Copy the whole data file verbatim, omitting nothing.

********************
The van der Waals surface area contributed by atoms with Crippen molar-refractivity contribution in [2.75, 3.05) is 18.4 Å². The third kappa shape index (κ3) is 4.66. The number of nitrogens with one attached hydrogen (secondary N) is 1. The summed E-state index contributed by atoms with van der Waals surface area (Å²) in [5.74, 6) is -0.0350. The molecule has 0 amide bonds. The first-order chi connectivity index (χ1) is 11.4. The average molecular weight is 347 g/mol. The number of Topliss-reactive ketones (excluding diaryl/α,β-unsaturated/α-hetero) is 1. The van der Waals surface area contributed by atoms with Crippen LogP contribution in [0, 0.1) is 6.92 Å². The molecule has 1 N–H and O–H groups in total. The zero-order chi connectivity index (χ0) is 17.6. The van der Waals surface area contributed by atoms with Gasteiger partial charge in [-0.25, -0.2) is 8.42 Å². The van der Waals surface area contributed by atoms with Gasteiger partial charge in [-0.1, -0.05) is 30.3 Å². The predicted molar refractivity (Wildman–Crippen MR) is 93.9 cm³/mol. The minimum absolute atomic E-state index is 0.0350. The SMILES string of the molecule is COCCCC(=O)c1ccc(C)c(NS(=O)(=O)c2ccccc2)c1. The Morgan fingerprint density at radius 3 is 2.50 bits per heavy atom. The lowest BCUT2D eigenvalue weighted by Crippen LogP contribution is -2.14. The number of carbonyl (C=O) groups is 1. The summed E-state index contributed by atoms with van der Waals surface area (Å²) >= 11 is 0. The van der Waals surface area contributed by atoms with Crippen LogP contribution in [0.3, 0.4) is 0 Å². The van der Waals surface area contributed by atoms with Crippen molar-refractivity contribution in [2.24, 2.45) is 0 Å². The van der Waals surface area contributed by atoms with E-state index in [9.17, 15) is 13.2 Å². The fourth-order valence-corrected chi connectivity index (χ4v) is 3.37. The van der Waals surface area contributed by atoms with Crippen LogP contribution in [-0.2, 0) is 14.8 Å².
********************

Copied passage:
The van der Waals surface area contributed by atoms with Crippen molar-refractivity contribution in [2.75, 3.05) is 18.4 Å². The third kappa shape index (κ3) is 4.66. The number of nitrogens with one attached hydrogen (secondary N) is 1. The summed E-state index contributed by atoms with van der Waals surface area (Å²) in [5.74, 6) is -0.0350. The molecule has 0 amide bonds. The first-order chi connectivity index (χ1) is 11.4. The average molecular weight is 347 g/mol. The number of Topliss-reactive ketones (excluding diaryl/α,β-unsaturated/α-hetero) is 1. The van der Waals surface area contributed by atoms with Crippen LogP contribution in [0, 0.1) is 6.92 Å². The molecule has 1 N–H and O–H groups in total. The zero-order chi connectivity index (χ0) is 17.6. The van der Waals surface area contributed by atoms with Gasteiger partial charge in [-0.25, -0.2) is 8.42 Å². The van der Waals surface area contributed by atoms with Gasteiger partial charge in [-0.1, -0.05) is 30.3 Å². The predicted molar refractivity (Wildman–Crippen MR) is 93.9 cm³/mol. The minimum absolute atomic E-state index is 0.0350. The SMILES string of the molecule is COCCCC(=O)c1ccc(C)c(NS(=O)(=O)c2ccccc2)c1. The Morgan fingerprint density at radius 3 is 2.50 bits per heavy atom. The lowest BCUT2D eigenvalue weighted by Crippen LogP contribution is -2.14. The number of carbonyl (C=O) groups is 1. The summed E-state index contributed by atoms with van der Waals surface area (Å²) >= 11 is 0. The van der Waals surface area contributed by atoms with Crippen LogP contribution in [0.3, 0.4) is 0 Å². The van der Waals surface area contributed by atoms with Crippen molar-refractivity contribution in [2.24, 2.45) is 0 Å². The van der Waals surface area contributed by atoms with E-state index in [9.17, 15) is 13.2 Å². The fourth-order valence-corrected chi connectivity index (χ4v) is 3.37. The van der Waals surface area contributed by atoms with Crippen LogP contribution in [-0.2, 0) is 14.8 Å².